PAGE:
On June 5th, the people of Alabama, California, Iowa, Mississippi, Montana, New Jersey, New Mexico, and South Dakota headed to their polling stations to cast their votes for local, regional, and state representatives who will continue on to the general election happening later this year. The race is definitely heating up, with Democrats trying to swing the votes their way and Republicans fighting to keep their majority in both the House and the Senate come November. Some ballots are still being counted, but here are a few interesting election results and highlights:
In New Mexico, former Democratic state party leader Deb Haaland won in New Mexico’s 1st Congressional District. What does this mean? She could potentially become the first Native American congresswoman if she wins in the general election in November.
A lot is undecided in California. Why? Well, a lot of mail-in ballots haven’t been counted yet, and due to a printing error, over 100,000 people in 1,500 precincts were left off of the registered-voters list. Not to worry though—these people were given provisional ballots, and those will be counted once their registration is confirmed.
South Dakota Republican House Representative Kristi Noem won the Republican nomination for governor of South Dakota. Representative Noem will be racing against democrat Billie Sutton in November, but it’s predicted that Noem will win because South Dakota is a heavily red (or republican) state. If she does win, she’ll be the first female governor of South Dakota.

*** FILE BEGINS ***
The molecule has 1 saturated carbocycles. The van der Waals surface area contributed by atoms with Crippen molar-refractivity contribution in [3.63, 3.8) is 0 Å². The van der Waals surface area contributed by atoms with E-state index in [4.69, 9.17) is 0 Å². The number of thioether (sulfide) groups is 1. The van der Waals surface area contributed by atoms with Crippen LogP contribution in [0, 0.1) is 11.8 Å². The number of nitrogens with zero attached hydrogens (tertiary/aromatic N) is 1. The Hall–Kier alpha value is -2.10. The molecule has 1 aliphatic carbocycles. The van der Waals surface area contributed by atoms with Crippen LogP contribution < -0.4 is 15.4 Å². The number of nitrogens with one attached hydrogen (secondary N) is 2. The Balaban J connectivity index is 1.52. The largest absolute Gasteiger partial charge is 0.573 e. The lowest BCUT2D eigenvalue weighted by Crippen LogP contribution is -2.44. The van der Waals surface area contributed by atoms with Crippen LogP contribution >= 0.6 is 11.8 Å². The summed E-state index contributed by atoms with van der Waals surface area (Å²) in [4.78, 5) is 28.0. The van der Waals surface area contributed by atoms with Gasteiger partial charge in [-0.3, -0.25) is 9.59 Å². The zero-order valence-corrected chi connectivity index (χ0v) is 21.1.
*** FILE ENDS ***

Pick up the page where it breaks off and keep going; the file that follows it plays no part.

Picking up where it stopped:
Over thirteen percent of Iowans voted in its primary election, making it the largest voter turnout in Iowa to date!
• It looks like women are winning! At least fifty-nine women are advancing to the November general election.
General elections are happening in November, and we’re looking for Junior Reporters to be a part of our elections coverage crew! Passionate about issues? Following a specific candidate? Tracking other state primaries? If you’re interested in being a part of Xyza’s Junior Reporter elections crew, let us know by emailing firstname.lastname@example.org.